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Basic Description: A small perennial herb, 3-8 cm high, with disproportionately large purple fruit (pods), which are sometimes as large or larger than the entire plant. Flowers are purple tinged; flowers late-spring to summer (May-June), fruits in July and August.
Diagnostic Characteristics: Easily to identify in the field when in fruit due to its disproportionately large purple pods, which are often as large or larger than the entire plant (Kartesz 1988). Per Rollins (1982), closely related to A. pygmaea and A. platysperma. The one to three erect or ascending siliques of A. pinzliae are narrower than in either of the other species. Its seeds are also smaller, less flattened, and more narrowly winged than either of the other species. Also distinguished by its trichomes, which are dendritically-branched with many branches, fine, and densely packed on the leaf surface; A. pygmaea has coarse, simple or forked trichomes; A. platysperma also has dendritcally-branched trichomes, but they are relatively coarse with just 3-5 branches and are noticeably spaced. Finally, the dense, abundant pubescence of A. pinzliae extends to the upper stems and even sparsely to the pedicels, whereas the upper parts of plants of the other two species are glabrous (Rollins 1982).
Terrestrial Habitat(s): Alpine, Bare rock/talus/scree, Forest - Conifer, Forest/Woodland
Habitat Comments: Subalpine to alpine, occurring on mountain slopes in steep dry drainages, avalanche chutes, talus of cirques, and snow depressions on north to east aspects. Soil is deep, loose, sandy to gravelly, and granitic. Sites tends to have a sparse cover of other species such as Ericameria suffruticosa, Eriophyllum lanatum var. integrifolium, Erysimum capitatum, Arabis platysperma, and Raillardella argentea, Zones of occurrence include subalpine coniferous forest, subalpine sagebrush, and alpine fell-field. 3000-3500 m.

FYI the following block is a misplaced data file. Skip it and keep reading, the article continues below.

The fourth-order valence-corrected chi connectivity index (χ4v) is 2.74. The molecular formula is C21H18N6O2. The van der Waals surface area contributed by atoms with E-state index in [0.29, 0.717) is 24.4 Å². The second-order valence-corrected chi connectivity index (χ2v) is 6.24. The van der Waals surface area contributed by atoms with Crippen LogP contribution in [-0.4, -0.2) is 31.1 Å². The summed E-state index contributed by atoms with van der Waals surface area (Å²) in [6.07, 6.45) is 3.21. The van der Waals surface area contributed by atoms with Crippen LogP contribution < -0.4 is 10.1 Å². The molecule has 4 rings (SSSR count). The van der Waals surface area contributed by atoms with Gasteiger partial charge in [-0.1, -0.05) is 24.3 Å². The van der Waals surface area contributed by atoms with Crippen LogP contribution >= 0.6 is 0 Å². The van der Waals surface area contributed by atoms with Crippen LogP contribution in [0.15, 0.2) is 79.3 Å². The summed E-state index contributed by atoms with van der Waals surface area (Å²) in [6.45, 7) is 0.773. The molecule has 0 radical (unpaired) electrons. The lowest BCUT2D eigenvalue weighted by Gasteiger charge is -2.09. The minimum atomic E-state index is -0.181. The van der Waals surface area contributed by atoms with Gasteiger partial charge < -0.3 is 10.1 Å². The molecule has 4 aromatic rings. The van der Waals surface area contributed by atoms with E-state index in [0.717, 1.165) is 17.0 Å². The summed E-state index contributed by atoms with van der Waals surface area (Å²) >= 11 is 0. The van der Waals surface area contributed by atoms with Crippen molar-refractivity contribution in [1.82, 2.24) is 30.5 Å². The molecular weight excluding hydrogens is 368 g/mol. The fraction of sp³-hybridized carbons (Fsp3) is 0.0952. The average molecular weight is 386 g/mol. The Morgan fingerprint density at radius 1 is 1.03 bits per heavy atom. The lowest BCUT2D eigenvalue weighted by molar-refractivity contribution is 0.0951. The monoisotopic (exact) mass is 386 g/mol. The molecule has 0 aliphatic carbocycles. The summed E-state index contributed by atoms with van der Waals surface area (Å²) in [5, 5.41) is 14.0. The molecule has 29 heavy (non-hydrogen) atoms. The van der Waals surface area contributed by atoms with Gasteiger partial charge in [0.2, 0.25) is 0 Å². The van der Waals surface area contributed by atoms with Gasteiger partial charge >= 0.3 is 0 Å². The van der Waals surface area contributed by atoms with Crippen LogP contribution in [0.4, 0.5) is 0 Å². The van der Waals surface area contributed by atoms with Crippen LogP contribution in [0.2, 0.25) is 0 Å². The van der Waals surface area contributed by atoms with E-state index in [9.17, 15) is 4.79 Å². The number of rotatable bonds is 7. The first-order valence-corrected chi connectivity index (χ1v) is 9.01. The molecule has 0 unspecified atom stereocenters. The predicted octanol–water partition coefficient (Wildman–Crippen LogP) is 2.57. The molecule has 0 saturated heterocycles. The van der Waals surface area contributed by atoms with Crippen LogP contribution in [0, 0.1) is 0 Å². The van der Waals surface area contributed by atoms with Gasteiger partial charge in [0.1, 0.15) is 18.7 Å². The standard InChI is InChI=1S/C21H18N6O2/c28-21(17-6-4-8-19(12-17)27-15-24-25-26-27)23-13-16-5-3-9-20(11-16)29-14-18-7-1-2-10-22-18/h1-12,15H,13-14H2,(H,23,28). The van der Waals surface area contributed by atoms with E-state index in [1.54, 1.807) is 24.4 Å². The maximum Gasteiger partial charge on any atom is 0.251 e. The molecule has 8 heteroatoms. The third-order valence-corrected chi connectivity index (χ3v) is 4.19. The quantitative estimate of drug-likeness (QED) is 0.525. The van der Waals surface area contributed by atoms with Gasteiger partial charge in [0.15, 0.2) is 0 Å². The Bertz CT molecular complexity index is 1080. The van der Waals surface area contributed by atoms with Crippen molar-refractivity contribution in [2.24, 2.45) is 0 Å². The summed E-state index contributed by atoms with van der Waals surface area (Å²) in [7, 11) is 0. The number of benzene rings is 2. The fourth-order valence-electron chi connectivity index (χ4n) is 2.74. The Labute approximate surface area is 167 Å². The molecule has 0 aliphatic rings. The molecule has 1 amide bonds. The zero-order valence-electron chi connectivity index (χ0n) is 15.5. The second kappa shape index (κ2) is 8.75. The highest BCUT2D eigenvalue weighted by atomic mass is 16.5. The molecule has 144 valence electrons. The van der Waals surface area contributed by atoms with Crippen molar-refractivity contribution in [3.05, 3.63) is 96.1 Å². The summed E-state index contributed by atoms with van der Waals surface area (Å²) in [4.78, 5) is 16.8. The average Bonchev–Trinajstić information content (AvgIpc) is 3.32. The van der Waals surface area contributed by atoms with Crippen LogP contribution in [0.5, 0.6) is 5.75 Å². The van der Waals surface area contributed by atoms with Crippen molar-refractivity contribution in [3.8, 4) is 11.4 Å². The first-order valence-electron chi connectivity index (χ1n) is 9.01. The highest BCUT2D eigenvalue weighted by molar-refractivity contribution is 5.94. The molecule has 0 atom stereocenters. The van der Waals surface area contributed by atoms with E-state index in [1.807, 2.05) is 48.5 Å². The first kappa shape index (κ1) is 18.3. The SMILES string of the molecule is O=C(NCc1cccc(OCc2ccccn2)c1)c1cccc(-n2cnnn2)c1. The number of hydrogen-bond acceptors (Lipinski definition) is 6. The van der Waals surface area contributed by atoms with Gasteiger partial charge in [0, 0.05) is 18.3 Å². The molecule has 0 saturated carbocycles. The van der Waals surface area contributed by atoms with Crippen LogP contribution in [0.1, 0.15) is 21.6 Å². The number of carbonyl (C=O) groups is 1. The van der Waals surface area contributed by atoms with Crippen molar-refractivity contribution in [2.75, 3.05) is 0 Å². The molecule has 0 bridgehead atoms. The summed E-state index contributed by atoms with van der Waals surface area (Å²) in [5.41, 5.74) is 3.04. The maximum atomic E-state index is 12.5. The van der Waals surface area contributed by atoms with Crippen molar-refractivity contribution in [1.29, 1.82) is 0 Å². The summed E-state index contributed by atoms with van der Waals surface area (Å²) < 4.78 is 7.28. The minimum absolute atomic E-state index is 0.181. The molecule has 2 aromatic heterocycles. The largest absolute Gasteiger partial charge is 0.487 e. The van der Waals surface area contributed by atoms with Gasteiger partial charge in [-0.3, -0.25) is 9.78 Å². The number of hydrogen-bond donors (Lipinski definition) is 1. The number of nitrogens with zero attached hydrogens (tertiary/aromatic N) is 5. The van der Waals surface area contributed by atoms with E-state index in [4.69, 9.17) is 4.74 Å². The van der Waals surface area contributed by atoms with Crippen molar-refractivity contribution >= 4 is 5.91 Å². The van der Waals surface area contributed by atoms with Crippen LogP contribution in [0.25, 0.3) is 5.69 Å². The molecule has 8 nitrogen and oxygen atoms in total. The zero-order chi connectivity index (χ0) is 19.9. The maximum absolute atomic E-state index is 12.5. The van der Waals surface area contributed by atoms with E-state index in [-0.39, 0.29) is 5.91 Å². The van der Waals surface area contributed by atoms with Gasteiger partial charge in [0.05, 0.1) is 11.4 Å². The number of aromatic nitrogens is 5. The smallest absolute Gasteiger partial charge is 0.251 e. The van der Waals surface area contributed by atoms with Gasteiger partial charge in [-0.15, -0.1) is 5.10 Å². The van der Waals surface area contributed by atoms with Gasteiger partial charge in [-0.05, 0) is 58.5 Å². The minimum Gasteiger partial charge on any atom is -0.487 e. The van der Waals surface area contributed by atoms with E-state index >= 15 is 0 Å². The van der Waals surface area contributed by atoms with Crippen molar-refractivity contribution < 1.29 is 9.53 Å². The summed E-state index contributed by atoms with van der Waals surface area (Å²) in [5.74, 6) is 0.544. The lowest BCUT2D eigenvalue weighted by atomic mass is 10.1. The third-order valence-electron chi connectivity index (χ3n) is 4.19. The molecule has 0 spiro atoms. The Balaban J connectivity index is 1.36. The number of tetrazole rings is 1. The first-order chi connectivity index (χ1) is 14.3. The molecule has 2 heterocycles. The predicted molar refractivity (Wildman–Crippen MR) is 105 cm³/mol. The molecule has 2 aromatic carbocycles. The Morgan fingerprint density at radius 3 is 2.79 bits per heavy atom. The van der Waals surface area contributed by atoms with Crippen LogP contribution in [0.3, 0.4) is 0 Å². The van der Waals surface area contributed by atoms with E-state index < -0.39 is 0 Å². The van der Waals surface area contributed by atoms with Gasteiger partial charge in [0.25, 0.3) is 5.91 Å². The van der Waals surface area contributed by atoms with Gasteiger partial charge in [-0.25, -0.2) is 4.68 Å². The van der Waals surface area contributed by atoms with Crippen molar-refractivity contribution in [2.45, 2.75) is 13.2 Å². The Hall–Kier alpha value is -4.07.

Economic Attributes Not yet assessed
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Management Summary Not yet assessed
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Population/Occurrence Delineation Not yet assessed
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Population/Occurrence Viability
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U.S. Invasive Species Impact Rank (I-Rank) Not yet assessed
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Authors/Contributors
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NatureServe Conservation Status Factors Edition Date: 20May2003
NatureServe Conservation Status Factors Author: Knight, T. (rev. Morefield, J./Maybury, K. 5/96), rev. L. Oliver (2003), rev. K. Gravuer (2009)

Botanical data developed by NatureServe and its network of natural heritage programs (see Local Programs), The North Carolina Botanical Garden, and other contributors and cooperators (see Sources).

References
Help
  • Al-Shehbaz, I. A. 2003. Transfer of most North American Species of Arabis to Boechera (Brassicaceae). Novon 13: 381-391.

  • California Department of Fish and Game. 2000. Natural Diversity Database (RareFind 2), Version 2.1.2, January 25, 2000. Downloaded in 2003.

  • California Native Plant Society (CNPS). 2001. Inventory of Rare and Endangered Plants of California (sixth edition). Rare Plant Scientific Advisory Committee, David P. Tibor, Convening Editor. California Native Plant Society. Sacramento, CA. x + 388pp.

  • Kartesz, J.T. 1988. A flora of Nevada. Ph.D. dissertation. Univ. of Nevada, Reno. 3 volumes. 1729 pp.

  • Kartesz, J.T. 1994. A synonymized checklist of the vascular flora of the United States, Canada, and Greenland. 2nd edition. 2 vols. Timber Press, Portland, OR.

  • Morefield, J.D., editor. 2001. Nevada rare plant atlas [with rare plant fact sheets]. Available as a pdf file at: http://heritage.nv.gov/atlas/atlas.html. Compiled by the Nevada Natural Heritage Program, Carson City, for the U.S. Fish and Wildlife Service, Reno, Nevada.

  • Rollins, R. C. 1982. Studies on Arabis (Cruciferae) of western North America II. Contributions from The Grey Herbarium of Harvard University 212:107-111.

  • Rollins, R.C. 1993a. The Cruciferae of continental North America: Systematics of the mustard family from the Arctic to Panama. Stanford Univ. Press, Stanford, California. 976 pp.

  • Weixelman, D., and D. Atwood. 1990. Toiyabe National Forest sensitive plants field guide. U.S. Forest Service, Intermountain Region, Ogden, UT. 123 pp.